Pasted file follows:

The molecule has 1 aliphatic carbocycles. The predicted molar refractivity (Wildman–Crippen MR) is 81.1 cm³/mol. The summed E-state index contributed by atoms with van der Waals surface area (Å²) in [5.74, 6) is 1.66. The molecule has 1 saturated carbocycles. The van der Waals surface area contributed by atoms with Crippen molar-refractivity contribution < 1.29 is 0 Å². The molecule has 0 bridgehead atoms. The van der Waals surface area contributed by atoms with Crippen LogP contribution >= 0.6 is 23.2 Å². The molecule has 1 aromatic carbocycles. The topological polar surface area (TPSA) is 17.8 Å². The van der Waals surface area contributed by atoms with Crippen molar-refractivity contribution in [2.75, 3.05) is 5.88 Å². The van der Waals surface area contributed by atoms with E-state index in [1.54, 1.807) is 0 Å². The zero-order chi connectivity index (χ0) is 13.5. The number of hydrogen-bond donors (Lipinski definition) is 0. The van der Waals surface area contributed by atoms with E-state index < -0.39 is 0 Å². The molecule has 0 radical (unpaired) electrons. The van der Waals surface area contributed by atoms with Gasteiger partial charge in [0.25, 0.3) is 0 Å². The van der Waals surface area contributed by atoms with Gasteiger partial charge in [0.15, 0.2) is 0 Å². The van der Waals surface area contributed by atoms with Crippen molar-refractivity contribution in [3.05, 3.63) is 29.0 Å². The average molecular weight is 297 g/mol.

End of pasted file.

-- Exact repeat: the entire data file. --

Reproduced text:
The molecule has 1 aliphatic carbocycles. The predicted molar refractivity (Wildman–Crippen MR) is 81.1 cm³/mol. The summed E-state index contributed by atoms with van der Waals surface area (Å²) in [5.74, 6) is 1.66. The molecule has 1 saturated carbocycles. The van der Waals surface area contributed by atoms with Crippen molar-refractivity contribution < 1.29 is 0 Å². The molecule has 0 bridgehead atoms. The van der Waals surface area contributed by atoms with Crippen LogP contribution >= 0.6 is 23.2 Å². The molecule has 1 aromatic carbocycles. The topological polar surface area (TPSA) is 17.8 Å². The van der Waals surface area contributed by atoms with Crippen molar-refractivity contribution in [2.75, 3.05) is 5.88 Å². The van der Waals surface area contributed by atoms with E-state index in [1.54, 1.807) is 0 Å². The zero-order chi connectivity index (χ0) is 13.5. The number of hydrogen-bond donors (Lipinski definition) is 0. The van der Waals surface area contributed by atoms with E-state index < -0.39 is 0 Å². The molecule has 0 radical (unpaired) electrons. The van der Waals surface area contributed by atoms with Gasteiger partial charge in [0.25, 0.3) is 0 Å². The van der Waals surface area contributed by atoms with Gasteiger partial charge in [0.15, 0.2) is 0 Å². The van der Waals surface area contributed by atoms with Crippen molar-refractivity contribution in [3.05, 3.63) is 29.0 Å². The average molecular weight is 297 g/mol.